Robotic arm tool poised to save costly inspection time

  • Published
  • By Holly Jordan
  • Air Force Research Laboratory
A common problem for aircraft maintainers may soon be a thing of the past, thanks to an Air Force Research Laboratory advanced inspection robotics research effort.

AFRL researchers recently traveled to Hill Air Force Base, Utah, to demonstrate the Remote Access Nondestructive Evaluation (RANDE) system. Developed through a contracted effort with OC Robotics of Bristol, United Kingdom, RANDE is a flexible, robotic snake-arm tool that can reach into confined areas to perform required inspections, or simply look into tight spaces.

Typically, when military depot or field personnel perform routine inspections on hard-to-reach components such as the interior of aircraft wings, they first have to remove the wing, then remove additional structure within the wing so that inspectors can reach in with specialized equipment. With RANDE, the need to remove the wing for inspection can be eliminated. Instead, maintainers only need to remove the necessary external access panels and maneuver the snake arm through an access hole as small as three inches in diameter. This simplified process results in reduced maintenance hours -- due to quicker inspection preparation -- and eliminates the possibility of maintenance-induced damage from the pre-inspection processes.

At the end of the snake arm is a multi-axis maneuverable head that includes multiple lights, small cameras, and a port to which inspectors can easily attach a variety of interchangeable nondestructive inspection tools, including eddy current probes. The system is easily portable and can be wheeled to the inspection area for quick setup and use. A laptop computer records the full robotic motion, video camera images, and inspection data; as the robotic arm is easily maneuvered with the use of a familiar joystick game controller.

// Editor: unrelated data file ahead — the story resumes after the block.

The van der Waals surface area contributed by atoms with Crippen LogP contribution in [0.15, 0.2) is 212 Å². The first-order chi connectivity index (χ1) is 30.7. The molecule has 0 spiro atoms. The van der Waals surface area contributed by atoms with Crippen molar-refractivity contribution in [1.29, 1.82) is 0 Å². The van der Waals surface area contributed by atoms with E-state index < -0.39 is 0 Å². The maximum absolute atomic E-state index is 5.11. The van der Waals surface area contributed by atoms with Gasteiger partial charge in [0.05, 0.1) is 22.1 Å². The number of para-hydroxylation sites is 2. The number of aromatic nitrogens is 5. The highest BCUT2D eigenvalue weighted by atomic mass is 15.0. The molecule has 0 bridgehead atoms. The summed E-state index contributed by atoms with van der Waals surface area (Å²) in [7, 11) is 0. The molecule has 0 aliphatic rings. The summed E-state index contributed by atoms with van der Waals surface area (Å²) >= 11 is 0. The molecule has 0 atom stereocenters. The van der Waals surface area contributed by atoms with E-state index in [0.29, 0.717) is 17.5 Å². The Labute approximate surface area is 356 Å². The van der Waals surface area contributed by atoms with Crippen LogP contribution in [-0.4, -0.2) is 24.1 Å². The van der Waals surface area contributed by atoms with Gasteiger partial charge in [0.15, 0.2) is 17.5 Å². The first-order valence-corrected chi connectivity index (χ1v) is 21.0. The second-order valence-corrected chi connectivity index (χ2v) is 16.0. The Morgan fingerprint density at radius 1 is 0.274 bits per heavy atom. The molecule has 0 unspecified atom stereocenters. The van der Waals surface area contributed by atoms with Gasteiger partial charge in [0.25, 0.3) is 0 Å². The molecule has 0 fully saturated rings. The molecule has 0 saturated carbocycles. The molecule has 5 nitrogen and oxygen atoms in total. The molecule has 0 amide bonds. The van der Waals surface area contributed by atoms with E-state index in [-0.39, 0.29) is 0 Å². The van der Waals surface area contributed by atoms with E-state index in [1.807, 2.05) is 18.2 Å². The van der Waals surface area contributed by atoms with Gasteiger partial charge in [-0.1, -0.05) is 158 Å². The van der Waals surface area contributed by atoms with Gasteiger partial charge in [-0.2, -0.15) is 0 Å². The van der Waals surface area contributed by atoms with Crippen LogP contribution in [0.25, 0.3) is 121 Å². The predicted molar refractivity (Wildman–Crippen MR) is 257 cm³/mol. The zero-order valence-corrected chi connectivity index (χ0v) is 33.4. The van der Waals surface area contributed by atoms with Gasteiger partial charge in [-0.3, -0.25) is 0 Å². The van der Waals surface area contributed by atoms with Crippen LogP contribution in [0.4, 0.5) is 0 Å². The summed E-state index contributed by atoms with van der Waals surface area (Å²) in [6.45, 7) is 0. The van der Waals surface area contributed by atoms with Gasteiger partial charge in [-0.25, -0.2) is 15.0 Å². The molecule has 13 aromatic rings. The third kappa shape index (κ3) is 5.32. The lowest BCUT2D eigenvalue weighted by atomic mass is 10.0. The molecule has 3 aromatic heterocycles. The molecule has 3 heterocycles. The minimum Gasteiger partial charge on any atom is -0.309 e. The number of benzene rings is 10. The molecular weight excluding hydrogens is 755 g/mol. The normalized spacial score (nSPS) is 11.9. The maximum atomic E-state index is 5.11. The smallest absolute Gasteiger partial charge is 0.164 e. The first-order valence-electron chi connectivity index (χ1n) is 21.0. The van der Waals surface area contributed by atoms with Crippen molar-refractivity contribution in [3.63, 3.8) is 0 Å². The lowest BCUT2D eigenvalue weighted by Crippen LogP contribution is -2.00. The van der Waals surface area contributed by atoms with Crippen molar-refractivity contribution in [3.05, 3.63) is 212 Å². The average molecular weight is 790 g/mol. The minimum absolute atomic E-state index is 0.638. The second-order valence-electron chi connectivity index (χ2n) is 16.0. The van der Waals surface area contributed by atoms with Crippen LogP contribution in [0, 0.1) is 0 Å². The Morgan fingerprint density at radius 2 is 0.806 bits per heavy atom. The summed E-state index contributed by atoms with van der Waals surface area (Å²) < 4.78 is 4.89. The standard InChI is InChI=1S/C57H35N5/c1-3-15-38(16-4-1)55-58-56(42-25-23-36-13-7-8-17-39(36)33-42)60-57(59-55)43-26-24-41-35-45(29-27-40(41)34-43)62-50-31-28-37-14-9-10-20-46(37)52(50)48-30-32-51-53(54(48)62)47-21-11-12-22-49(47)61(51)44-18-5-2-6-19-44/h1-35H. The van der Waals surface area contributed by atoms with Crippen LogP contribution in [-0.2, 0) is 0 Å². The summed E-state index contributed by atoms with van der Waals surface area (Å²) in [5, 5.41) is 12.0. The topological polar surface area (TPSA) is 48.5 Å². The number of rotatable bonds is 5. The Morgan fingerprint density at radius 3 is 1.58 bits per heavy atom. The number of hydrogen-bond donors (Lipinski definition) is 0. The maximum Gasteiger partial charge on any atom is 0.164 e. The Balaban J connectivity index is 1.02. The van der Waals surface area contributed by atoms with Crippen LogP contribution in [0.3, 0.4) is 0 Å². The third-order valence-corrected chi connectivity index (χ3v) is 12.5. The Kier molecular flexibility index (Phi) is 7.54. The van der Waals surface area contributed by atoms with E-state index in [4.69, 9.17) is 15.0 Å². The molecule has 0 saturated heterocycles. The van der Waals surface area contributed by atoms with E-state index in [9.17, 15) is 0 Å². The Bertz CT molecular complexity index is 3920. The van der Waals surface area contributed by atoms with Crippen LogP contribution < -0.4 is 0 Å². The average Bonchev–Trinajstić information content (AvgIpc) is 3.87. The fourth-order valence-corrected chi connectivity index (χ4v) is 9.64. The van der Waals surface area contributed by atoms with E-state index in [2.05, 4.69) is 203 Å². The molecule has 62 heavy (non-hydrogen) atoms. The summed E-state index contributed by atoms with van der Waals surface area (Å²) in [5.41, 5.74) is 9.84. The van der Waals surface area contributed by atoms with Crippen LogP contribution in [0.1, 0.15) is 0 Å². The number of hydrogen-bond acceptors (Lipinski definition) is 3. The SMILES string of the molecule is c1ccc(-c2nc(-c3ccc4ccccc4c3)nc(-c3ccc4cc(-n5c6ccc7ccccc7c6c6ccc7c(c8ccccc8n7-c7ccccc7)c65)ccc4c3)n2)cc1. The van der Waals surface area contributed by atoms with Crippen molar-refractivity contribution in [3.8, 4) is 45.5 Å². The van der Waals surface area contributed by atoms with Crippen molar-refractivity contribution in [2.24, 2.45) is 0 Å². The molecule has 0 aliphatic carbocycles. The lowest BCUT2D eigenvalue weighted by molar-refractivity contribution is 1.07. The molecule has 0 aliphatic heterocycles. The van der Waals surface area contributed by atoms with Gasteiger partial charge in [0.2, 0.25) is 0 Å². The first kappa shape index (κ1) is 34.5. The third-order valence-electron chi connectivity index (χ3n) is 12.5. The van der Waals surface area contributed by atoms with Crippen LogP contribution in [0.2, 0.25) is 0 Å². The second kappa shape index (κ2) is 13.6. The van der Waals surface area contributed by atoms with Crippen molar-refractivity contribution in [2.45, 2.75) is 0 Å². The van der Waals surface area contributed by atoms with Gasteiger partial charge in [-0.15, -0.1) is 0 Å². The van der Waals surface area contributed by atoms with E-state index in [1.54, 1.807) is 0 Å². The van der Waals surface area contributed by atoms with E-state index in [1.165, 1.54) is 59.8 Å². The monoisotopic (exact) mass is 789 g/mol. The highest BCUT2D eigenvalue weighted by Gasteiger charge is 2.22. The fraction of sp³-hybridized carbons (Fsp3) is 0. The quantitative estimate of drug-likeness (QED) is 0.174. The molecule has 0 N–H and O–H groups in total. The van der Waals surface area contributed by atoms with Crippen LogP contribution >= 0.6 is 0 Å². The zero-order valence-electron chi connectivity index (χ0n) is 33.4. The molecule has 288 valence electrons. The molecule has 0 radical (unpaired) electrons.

In January, AFRL demonstrated the RANDE Snake Arm tool at Hill AFB to engineers in the NDI laboratory and wing shop, allowing them to experience its capabilities, range of motion, and ease of operation.

RANDE is poised to become an important tool for maintainers performing nondestructive eddy current testing. The testing method, which employs the principle of electromagnetic induction to detect flaws in materials, is one of the most effective means by which inspectors can assess the state of aircraft structural materials.

Typically, inspectors manually run handheld eddy current probes over a material surface to search for defects or surface cracks. However, these handheld inspection probes can be tedious to use, and the inspections subject to human factors. When used with conformal eddy current probes developed in an earlier AFRL program, RANDE fully automates the positioning and surface contact, increasing the inspection reliability and probability of detection.

RANDE can be used in many hard-to-reach spaces and can be fitted with a variety of probes to inspect flat areas as well as raised head fasteners and edges, comparable to traditional eddy current inspection procedures.

“With RANDE, we’re offering a new and better depot and deployable field solution to the NDI engineers and inspectors that we depend upon so heavily to keep our aircraft safe and in service. This capability will enable them to look forward with labor- and cost-efficient possibilities in their toolbox” said Charles Buynak, the AFRL Materials and Manufacturing Directorate senior program manager.

In addition to reducing the time required to complete inspections, RANDE greatly reduces labor and aircraft downtime, which equates to substantial cost savings. Additionally, due to decreased aircraft disassembly needs, potential aircraft damage is reduced. Maintainer health and safety is also increased since inspections no longer require climbing onto an aircraft or wedging into tight spaces.

Following the successful demonstration at Hill AFB, the RANDE Snake Arm system will be closely examined by the 809th Maintenance Support Squadron engineering staff to gain experience with the snake arm system and identify its breadth of application for access-challenged inspections across various weapon systems.